After Chicago heatwave deaths, new cooling rules approved


Cooling requirements in some residential buildings will be strengthened following a vote by the Chicago City Council Wednesday.

The changes were proposed by Ald. Maria Hadden after three women died in their apartments in a senior housing facility in Rogers Park in May during a week of record-breaking heat. Residents of the building, located in Hadden’s 49th Ward, said they had complained about the units being too hot.

Hadden also introduced changes to the city’s rules on heating, but the section of the new ordinance addressing heating systems was tabled by the committee Tuesday so it can be worked on further before the colder months roll in.

The measure cleared the full city council without debate.

“We’re going to be able to provide some immediate cooling relief” to seniors and residents in large buildings, Hadden told colleagues on the floor.

Mayor Lori Lightfoot thanked Hadden for her leadership, calling the change “clearly necessary and a gap in our ordinance.”

The revised cooling requirements would go into effect 10 days later.

Hadden’s office issued a statement Tuesday afternoon after measures cleared a council committee, saying she was “pleased to see the City take swift action by passing these changes to our cooling amendment. The expansions to the cooling requirements will help keep our most vulnerable residents safe as we continue to see the impacts of climate change. We know that there is still work to be done on changes to the heating ordinance, and we look forward to working with our colleagues to prioritize these changes. ”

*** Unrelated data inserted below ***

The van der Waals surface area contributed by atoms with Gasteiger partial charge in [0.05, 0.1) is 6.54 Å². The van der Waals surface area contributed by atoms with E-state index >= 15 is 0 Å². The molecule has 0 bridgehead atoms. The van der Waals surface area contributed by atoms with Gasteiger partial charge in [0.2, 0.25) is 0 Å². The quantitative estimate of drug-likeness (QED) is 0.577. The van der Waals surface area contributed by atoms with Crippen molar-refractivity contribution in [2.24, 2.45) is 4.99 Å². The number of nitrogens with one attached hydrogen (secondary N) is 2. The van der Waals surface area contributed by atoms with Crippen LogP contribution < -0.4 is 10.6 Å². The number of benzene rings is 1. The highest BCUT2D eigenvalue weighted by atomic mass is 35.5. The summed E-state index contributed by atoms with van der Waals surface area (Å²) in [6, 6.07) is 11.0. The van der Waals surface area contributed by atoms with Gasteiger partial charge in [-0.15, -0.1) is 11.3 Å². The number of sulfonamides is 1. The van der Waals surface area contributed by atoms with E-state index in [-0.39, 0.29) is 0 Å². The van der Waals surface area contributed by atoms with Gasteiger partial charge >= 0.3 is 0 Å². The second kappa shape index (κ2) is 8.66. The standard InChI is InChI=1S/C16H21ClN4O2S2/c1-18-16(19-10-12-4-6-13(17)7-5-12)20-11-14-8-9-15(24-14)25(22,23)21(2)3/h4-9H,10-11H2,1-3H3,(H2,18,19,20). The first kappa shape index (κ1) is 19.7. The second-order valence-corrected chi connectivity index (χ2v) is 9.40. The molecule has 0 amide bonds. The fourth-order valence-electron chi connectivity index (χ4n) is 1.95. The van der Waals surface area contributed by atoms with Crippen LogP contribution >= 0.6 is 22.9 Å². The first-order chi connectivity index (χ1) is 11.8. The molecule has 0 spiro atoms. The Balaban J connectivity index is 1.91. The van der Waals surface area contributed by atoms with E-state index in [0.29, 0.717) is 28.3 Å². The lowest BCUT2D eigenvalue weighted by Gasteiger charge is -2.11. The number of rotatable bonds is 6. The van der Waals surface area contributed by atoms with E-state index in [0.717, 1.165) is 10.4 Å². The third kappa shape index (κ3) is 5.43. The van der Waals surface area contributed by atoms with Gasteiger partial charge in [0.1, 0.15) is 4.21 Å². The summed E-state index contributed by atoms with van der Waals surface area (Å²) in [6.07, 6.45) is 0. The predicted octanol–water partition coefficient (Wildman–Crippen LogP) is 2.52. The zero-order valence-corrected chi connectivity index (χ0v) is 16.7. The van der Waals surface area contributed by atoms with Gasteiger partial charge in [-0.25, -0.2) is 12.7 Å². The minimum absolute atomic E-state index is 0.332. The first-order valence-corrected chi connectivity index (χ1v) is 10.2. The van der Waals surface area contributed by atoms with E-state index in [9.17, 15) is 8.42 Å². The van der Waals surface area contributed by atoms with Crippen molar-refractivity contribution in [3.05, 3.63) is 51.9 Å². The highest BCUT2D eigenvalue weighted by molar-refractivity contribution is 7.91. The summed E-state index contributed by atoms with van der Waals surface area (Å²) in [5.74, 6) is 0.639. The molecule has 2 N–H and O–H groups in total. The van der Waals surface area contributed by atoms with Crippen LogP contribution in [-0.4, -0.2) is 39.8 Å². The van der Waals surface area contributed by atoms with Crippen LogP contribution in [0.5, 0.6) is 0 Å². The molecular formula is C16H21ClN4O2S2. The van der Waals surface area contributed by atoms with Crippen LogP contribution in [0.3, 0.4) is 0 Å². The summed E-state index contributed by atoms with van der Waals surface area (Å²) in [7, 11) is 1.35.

The revisions include requiring permanent air conditioning in all new construction of senior facilities and larger residential buildings and it must be operated on days when the heat index exceeds 80 degrees. Also, senior homes will have to follow the cooling requirements already in place for nursing homes, and will have to install cooling and dehumidification equipment in common areas that can operate independently from heating systems.

Residents of the James Sneider Apartments, where the three women died, have said they were by building managers that they mistakenly believed city ordinance required them to keep the heat on in the building until June 1. The ordinance, now set to be amended, had a daytime temperature requirement of at least 68 degrees from Sept. 15 to June 1 but has no requirement that the heat has to stay on if temperatures naturally exceed that threshold.

The family of one of the women who died in the apartment building, Janice Reed, is suing the owners and managers for wrongful death. Reed was 68. Temperature readings done in Reed’s unit after she was found unresponsive were around 102 and 103 degrees, attorney Larry Rogers Jr., who is representing the Reed’s family in their lawsuit, said earlier.

Ald. Michael Rodriguez of the 22nd Ward, said during the committee hearing the loss of “fellow Chicagoans recently, some of our seniors, is very tragic.”

“It’s very rare when we as City Council persons actually have an opportunity to do something immediately on a challenge that’s facing our residents and do something immediately that actually saves people’s lives,” he said. “I think we need to move forward now, and I will not stand for letting our residents down.”

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